NASA’s Getting Ready to Explore the Corpse of an Ancient Planet in the Asteroid Belt2 min read

The naked metallic core of a dead, early planet should soon get a visitor. Orbiting the sun between Mars and Jupiter, the bizarre space rock is the target of a NASA mission that just entered its final design phase this week.

An illustration shows the probe approaching Psyche.
Credit: NASA/JPL-Caltech/Arizona State Univ./Space Systems Loral/Peter Rubin

The space agency has targeted the date of Jan. 31, 2026, for the arrival of a spacecraft in the neighborhood of Psyche, a 125-mile-wide (200 kilometers) object in the asteroid belt. Planetary scientists have long suspected that Psyche — named after the nymph who married Cupid in Greek mythology — made up almost entirely of iron and nickel, might be the exposed core of a long-dead protoplanet from the early days of our solar system. The planet could have once boasted a girth similar to that of Mars before ancient collisions ripped its outer, rocky shell from its relatively dinky core.

Workers on the Psyche mission hope that their probe might provide more conclusive evidence for that theory and reveal new information about the swirling cloud of matter from which our ancient neighborhood first formed. [Black Marble Images: Earth at Night]

“With the transition into this new mission phase, we are one big step closer to uncovering the secrets of Psyche, a giant mysterious metallic asteroid, and that means the world to us,” Lindy Elkins-Tanton, an Arizona State University planetary scientist and principal investigator on the Psyche mission, said in a statement. [Doomsday: 9 Real Ways Earth Could End]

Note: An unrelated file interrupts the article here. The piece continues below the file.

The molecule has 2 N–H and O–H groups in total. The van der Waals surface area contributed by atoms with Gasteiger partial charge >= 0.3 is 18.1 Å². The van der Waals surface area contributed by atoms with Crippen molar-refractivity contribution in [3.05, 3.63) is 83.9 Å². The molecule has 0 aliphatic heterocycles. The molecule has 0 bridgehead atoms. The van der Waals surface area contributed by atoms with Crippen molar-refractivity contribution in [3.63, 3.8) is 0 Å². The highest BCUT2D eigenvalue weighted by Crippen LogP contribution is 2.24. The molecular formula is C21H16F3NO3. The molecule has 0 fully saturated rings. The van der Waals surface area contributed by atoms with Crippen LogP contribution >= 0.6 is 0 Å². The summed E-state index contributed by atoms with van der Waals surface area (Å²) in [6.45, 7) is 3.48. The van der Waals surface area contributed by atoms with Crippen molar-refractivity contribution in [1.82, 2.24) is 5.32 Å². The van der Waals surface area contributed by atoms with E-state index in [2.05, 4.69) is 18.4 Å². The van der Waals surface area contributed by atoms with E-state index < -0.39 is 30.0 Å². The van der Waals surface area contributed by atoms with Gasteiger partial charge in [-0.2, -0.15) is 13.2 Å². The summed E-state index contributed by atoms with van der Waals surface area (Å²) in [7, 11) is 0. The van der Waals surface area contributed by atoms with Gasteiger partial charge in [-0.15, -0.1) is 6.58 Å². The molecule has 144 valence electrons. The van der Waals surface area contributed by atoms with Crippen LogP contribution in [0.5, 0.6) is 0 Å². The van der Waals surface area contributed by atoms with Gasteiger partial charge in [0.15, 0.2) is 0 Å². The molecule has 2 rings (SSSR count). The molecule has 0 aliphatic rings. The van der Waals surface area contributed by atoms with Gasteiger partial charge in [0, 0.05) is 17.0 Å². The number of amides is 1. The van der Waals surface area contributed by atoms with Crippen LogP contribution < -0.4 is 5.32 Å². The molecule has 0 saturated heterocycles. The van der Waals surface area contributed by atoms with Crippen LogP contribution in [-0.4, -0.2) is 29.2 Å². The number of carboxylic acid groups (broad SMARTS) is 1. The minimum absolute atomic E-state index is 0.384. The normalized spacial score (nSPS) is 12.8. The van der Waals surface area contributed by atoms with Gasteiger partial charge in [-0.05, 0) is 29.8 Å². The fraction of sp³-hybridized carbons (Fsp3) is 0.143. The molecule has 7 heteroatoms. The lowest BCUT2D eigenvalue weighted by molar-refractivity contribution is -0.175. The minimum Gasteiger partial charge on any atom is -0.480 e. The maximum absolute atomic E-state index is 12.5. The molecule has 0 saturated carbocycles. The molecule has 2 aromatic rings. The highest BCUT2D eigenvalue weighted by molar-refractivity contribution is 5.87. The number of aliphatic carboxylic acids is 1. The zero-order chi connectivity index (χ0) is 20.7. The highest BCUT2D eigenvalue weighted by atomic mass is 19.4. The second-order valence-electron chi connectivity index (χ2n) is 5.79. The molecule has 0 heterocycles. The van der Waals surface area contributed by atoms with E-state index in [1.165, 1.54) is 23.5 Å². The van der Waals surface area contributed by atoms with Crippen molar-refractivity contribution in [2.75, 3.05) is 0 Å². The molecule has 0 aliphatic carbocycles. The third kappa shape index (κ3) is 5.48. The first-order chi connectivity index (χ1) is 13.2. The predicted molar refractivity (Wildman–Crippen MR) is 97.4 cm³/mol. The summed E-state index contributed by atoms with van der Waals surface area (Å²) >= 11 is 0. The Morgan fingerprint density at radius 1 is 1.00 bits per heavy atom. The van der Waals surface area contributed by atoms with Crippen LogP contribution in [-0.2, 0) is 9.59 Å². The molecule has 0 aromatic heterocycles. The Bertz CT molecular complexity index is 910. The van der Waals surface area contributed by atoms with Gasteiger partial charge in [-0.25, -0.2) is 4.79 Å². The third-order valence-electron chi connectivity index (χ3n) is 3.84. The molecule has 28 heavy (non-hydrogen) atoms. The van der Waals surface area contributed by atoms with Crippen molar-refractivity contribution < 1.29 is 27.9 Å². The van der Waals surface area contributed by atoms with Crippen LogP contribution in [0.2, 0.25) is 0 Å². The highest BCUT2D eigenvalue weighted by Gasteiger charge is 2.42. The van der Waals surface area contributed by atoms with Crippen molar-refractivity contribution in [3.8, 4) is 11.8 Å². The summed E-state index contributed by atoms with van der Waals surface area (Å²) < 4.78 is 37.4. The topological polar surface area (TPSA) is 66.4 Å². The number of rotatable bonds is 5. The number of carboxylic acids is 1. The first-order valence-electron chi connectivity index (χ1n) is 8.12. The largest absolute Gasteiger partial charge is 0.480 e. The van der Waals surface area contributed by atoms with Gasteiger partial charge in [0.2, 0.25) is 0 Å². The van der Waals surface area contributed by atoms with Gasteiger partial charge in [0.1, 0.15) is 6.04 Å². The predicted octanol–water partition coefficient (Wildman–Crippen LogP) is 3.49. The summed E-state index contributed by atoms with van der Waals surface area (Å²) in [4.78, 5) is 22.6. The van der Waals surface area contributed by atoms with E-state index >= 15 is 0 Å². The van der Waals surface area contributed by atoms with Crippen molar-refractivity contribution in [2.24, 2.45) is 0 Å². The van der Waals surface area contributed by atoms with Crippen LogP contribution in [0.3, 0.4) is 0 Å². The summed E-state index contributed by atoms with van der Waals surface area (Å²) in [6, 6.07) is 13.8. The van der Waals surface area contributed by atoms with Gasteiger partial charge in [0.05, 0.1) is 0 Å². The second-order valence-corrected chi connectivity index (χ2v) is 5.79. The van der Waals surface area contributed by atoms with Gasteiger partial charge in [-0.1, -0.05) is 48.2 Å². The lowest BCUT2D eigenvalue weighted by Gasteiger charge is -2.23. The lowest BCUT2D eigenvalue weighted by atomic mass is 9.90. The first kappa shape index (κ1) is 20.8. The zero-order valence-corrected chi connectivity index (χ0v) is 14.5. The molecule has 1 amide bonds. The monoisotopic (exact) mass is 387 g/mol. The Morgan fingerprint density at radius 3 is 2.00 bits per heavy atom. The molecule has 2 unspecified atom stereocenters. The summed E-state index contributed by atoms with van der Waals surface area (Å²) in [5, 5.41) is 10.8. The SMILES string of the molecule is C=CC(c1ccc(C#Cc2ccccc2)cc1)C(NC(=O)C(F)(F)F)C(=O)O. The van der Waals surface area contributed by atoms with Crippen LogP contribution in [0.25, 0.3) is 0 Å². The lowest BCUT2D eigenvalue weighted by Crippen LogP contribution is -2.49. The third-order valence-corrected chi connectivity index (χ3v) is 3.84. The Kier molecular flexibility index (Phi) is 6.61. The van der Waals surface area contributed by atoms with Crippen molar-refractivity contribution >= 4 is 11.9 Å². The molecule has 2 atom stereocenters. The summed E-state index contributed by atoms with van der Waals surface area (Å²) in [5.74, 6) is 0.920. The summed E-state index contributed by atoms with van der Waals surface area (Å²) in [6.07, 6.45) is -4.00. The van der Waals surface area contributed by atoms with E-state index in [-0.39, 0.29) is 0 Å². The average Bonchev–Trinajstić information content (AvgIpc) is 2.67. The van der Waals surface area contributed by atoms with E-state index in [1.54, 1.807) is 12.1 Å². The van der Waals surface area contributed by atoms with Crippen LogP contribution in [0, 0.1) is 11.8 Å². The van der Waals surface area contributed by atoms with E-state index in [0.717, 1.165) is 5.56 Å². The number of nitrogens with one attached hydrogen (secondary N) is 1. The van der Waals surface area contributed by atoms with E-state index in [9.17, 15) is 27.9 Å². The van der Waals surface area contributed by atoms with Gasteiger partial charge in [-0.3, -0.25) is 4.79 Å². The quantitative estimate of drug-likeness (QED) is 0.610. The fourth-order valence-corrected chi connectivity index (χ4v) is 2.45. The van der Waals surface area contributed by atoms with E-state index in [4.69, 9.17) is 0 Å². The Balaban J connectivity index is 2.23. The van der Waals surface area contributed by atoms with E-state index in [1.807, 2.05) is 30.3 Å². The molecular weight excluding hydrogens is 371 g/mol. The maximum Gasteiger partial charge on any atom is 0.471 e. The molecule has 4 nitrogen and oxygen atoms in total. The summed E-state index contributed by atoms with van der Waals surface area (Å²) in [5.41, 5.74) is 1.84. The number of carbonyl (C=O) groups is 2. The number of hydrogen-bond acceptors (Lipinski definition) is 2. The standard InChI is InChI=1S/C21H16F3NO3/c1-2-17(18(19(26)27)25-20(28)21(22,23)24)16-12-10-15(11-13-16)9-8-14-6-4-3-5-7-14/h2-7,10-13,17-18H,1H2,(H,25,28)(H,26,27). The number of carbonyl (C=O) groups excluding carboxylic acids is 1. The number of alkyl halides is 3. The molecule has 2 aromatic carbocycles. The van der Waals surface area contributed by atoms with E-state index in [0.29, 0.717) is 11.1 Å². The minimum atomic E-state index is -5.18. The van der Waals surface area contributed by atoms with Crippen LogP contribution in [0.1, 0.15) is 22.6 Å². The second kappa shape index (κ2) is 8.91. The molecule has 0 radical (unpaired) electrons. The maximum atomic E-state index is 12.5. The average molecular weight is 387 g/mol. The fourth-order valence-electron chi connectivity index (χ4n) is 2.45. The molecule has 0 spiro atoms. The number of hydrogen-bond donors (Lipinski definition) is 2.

Psyche has a mass of about 49 billion billion lbs. (22 billion billion kilograms), making it 0.03% the mass of our moon. While it’s the eleventh most massive known asteroid in the solar system — a few hundredths of the mass of monsters like Ceres and Vesta — those even-larger asteroids are made up primarily of rock and ice. Psyche is by far the largest known object of its nearly-pure metallic type orbiting our sun.

The Psyche probe should orbit the metal object for a couple weeks, collecting data about its age and how it formed. During this final design phase, engineers will draw up final plans for and build many of the parts that will make up the final spacecraft. (They won’t be assembled into one piece until the next phase, in 2021.)

If everything goes according to plan, the mission should launch in August 2022, swing by Mars in 2023 and approach Psyche three years later.

Sources: • Live Science

Featured Image: NASA/JPL-Caltech/Arizona State Univ./Space Systems Loral/Peter Rubin

Sebastien Clarke
Sebastien Clarke

Astronaut is dedicated to bringing you the latest news, reviews and information from the world of space, entertainment, sci-fi and technology. With videos, images, forums, blogs and more, get involved today & join our community!

Leave a Reply

Your email address will not be published. Required fields are marked *

Subscribe To Our Newsletter

Join our mailing list to receive the latest news and updates from

You have Successfully Subscribed!